Tuesday, September 5, 2023

AEW All Out 2023: AEW Doesn't Need CM Punk

Moving on to the other big wrasslin' show from this past weekend, AEW All Out 2023.  

Before I get to the PPV itself, a brief word on the CM Punk situation.  Regardless whether or not your a fan of the guy, it really all boils down to this: fucker had it coming.  Let's not bullshit ourselves.  He was lucky to still have a job after assaulting three coworkers a year ago.  But somehow he was given one more chance (one more than just about anyone else would've gotten), and it took two months and change for him to start ANOTHER backstage fight and then verbally and physically threaten his boss in front of numerous witnesses and ample security cameras.  Either CM Punk has serious involuntary narcissistic rage, or he was trying to get himself fired since AEW wasn't going to buy out his contract.  Apparently he went to WWE late last year, WHILE UNDER CONTRACT TO AEW, and made overtures to get hired back and be added to the Royal Rumble match.  WWE wisely wanted nothing to do with him at that point, and still may not, who knows?  But I guess all that shit he said about them in 2014 is out the window now, along with all the lip service he preached in AEW about helping the company and the young talent grow.  Sounds like he was just trying to raise his own profile so WWE would come a-runnin'.  AEW does not, nor have they ever, needed CM Punk.  He isn't a big enough star to make his incessant toxicity worth it.  I say this as a twenty-year fan of the guy's work (not to mention as someone who stands solidly on the same side of the political aisle), and as someone who supported him wholeheartedly when he walked out of WWE and gave his tell-all podcast interview with Colt Cabana in 2014.  I hope he gets the psychological help he so desperately needs, but if not, the wrestling industry as it turns out is better off without him.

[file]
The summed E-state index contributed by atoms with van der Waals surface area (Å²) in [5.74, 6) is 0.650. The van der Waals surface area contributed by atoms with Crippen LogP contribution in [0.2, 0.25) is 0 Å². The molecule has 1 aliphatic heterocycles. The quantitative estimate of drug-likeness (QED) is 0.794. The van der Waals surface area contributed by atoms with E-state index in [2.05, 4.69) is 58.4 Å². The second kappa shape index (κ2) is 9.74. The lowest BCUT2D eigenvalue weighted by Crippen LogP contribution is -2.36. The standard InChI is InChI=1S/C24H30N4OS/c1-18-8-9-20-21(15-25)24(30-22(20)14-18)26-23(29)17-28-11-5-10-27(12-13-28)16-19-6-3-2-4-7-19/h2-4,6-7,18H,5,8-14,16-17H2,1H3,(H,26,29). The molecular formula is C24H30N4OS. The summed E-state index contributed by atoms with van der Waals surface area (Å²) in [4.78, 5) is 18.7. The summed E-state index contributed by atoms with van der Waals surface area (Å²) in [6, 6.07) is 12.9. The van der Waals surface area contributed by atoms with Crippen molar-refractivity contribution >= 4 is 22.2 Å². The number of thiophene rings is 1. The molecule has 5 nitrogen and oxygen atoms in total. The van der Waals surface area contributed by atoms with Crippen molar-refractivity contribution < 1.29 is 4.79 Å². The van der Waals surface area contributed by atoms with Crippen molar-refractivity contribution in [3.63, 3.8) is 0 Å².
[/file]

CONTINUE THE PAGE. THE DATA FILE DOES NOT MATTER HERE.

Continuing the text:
Case in point, AEW just delivered one of the best PPVs they've ever done, a day after firing arguably their biggest star, and with only a week to throw most of the show together.  We should all just stop doubting this company's ability to do PPV events, because this show felt like everyone from top to bottom was firing on all cylinders and working their asses off to remove the stench of Phil Brooks' bullshit and create another fresh start.  I counted seven ****+ matches, one of which ranks for me as a top-ten MOTY candidate (a match that was announced only 24 hours ahead of time mind you, where one of the participants had a broken arm).  All In may have been the bigger and better spectacle, but in terms of wrestling quality All Out upstaged it.  All Out also upstaged Punk's debut All Out from two years ago.  Everyone involved should be bursting with pride at how well they pulled this off.